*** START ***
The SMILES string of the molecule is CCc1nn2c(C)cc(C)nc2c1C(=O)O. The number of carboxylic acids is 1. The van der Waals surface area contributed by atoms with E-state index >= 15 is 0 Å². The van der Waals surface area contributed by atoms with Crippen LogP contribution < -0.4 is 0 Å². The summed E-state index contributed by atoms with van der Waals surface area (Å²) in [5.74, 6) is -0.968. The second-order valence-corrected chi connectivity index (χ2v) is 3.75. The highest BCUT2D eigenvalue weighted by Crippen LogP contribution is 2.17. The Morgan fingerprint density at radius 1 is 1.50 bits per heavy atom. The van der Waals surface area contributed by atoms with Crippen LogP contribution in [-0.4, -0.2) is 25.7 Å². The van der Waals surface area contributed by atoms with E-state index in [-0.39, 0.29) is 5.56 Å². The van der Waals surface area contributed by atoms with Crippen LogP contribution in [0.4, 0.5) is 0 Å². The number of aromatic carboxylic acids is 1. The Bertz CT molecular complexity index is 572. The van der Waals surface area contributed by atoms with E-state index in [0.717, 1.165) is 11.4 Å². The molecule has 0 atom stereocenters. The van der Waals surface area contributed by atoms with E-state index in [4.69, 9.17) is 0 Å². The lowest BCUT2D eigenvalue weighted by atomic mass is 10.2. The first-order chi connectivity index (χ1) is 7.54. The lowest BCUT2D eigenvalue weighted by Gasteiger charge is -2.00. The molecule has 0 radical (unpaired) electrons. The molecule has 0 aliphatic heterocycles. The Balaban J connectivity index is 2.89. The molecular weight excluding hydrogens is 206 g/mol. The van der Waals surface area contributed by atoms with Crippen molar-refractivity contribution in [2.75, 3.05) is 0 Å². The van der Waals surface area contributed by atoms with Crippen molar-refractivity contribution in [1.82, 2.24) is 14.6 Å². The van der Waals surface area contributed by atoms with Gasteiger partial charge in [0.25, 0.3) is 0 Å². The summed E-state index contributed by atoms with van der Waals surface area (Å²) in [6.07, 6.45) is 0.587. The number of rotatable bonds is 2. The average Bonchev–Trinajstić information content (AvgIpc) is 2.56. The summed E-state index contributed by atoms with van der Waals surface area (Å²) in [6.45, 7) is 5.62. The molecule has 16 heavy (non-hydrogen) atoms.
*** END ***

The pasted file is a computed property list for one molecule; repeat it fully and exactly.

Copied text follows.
The SMILES string of the molecule is CCc1nn2c(C)cc(C)nc2c1C(=O)O. The number of carboxylic acids is 1. The van der Waals surface area contributed by atoms with E-state index >= 15 is 0 Å². The van der Waals surface area contributed by atoms with Crippen LogP contribution < -0.4 is 0 Å². The summed E-state index contributed by atoms with van der Waals surface area (Å²) in [5.74, 6) is -0.968. The second-order valence-corrected chi connectivity index (χ2v) is 3.75. The highest BCUT2D eigenvalue weighted by Crippen LogP contribution is 2.17. The Morgan fingerprint density at radius 1 is 1.50 bits per heavy atom. The van der Waals surface area contributed by atoms with Crippen LogP contribution in [-0.4, -0.2) is 25.7 Å². The van der Waals surface area contributed by atoms with E-state index in [-0.39, 0.29) is 5.56 Å². The van der Waals surface area contributed by atoms with Crippen LogP contribution in [0.4, 0.5) is 0 Å². The number of aromatic carboxylic acids is 1. The Bertz CT molecular complexity index is 572. The van der Waals surface area contributed by atoms with E-state index in [0.717, 1.165) is 11.4 Å². The molecule has 0 atom stereocenters. The van der Waals surface area contributed by atoms with E-state index in [4.69, 9.17) is 0 Å². The lowest BCUT2D eigenvalue weighted by atomic mass is 10.2. The first-order chi connectivity index (χ1) is 7.54. The lowest BCUT2D eigenvalue weighted by Gasteiger charge is -2.00. The molecule has 0 radical (unpaired) electrons. The molecule has 0 aliphatic heterocycles. The Balaban J connectivity index is 2.89. The molecular weight excluding hydrogens is 206 g/mol. The van der Waals surface area contributed by atoms with Crippen molar-refractivity contribution in [2.75, 3.05) is 0 Å². The van der Waals surface area contributed by atoms with Crippen molar-refractivity contribution in [1.82, 2.24) is 14.6 Å². The van der Waals surface area contributed by atoms with Gasteiger partial charge in [0.25, 0.3) is 0 Å². The summed E-state index contributed by atoms with van der Waals surface area (Å²) in [6.07, 6.45) is 0.587. The number of rotatable bonds is 2. The average Bonchev–Trinajstić information content (AvgIpc) is 2.56. The summed E-state index contributed by atoms with van der Waals surface area (Å²) in [6.45, 7) is 5.62. The molecule has 16 heavy (non-hydrogen) atoms.